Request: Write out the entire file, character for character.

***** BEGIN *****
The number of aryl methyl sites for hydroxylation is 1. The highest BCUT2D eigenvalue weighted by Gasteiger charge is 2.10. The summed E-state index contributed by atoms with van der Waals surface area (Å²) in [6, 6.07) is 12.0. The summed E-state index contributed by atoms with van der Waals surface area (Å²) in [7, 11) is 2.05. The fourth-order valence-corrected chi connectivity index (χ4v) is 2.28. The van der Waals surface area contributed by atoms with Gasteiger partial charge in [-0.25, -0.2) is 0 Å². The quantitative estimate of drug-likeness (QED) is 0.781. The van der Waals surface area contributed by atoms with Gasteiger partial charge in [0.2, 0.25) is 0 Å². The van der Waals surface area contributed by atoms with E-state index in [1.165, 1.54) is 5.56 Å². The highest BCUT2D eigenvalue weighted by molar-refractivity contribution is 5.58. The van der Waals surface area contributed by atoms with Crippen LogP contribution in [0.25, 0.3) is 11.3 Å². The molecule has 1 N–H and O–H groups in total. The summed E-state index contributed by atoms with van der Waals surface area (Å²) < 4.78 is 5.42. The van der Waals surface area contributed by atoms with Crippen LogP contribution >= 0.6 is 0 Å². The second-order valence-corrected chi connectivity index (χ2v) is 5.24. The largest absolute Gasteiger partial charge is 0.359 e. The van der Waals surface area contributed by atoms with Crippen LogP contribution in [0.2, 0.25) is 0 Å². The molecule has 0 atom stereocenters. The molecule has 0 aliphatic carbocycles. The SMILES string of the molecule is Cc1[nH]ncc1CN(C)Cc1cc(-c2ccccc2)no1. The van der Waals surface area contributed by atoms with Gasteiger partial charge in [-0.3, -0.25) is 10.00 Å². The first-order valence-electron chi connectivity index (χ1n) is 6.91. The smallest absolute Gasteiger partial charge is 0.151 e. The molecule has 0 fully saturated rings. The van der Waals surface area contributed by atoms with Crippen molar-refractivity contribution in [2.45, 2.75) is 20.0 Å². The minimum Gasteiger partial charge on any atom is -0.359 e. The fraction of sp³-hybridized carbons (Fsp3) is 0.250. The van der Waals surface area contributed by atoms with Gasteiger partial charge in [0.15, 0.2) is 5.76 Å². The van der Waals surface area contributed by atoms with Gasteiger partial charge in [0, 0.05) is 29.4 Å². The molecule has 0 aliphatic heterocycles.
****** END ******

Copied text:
The number of aryl methyl sites for hydroxylation is 1. The highest BCUT2D eigenvalue weighted by Gasteiger charge is 2.10. The summed E-state index contributed by atoms with van der Waals surface area (Å²) in [6, 6.07) is 12.0. The summed E-state index contributed by atoms with van der Waals surface area (Å²) in [7, 11) is 2.05. The fourth-order valence-corrected chi connectivity index (χ4v) is 2.28. The van der Waals surface area contributed by atoms with Gasteiger partial charge in [-0.25, -0.2) is 0 Å². The quantitative estimate of drug-likeness (QED) is 0.781. The van der Waals surface area contributed by atoms with Gasteiger partial charge in [0.2, 0.25) is 0 Å². The van der Waals surface area contributed by atoms with E-state index in [1.165, 1.54) is 5.56 Å². The highest BCUT2D eigenvalue weighted by molar-refractivity contribution is 5.58. The van der Waals surface area contributed by atoms with Crippen LogP contribution in [0.25, 0.3) is 11.3 Å². The molecule has 1 N–H and O–H groups in total. The summed E-state index contributed by atoms with van der Waals surface area (Å²) < 4.78 is 5.42. The van der Waals surface area contributed by atoms with Crippen LogP contribution >= 0.6 is 0 Å². The second-order valence-corrected chi connectivity index (χ2v) is 5.24. The largest absolute Gasteiger partial charge is 0.359 e. The van der Waals surface area contributed by atoms with Crippen LogP contribution in [0.2, 0.25) is 0 Å². The molecule has 0 atom stereocenters. The molecule has 0 aliphatic carbocycles. The SMILES string of the molecule is Cc1[nH]ncc1CN(C)Cc1cc(-c2ccccc2)no1. The van der Waals surface area contributed by atoms with Gasteiger partial charge in [-0.3, -0.25) is 10.00 Å². The first-order valence-electron chi connectivity index (χ1n) is 6.91. The smallest absolute Gasteiger partial charge is 0.151 e. The molecule has 0 fully saturated rings. The van der Waals surface area contributed by atoms with Crippen molar-refractivity contribution in [2.45, 2.75) is 20.0 Å². The minimum Gasteiger partial charge on any atom is -0.359 e. The fraction of sp³-hybridized carbons (Fsp3) is 0.250. The van der Waals surface area contributed by atoms with Gasteiger partial charge in [0.15, 0.2) is 5.76 Å². The van der Waals surface area contributed by atoms with Gasteiger partial charge in [0, 0.05) is 29.4 Å². The molecule has 0 aliphatic heterocycles.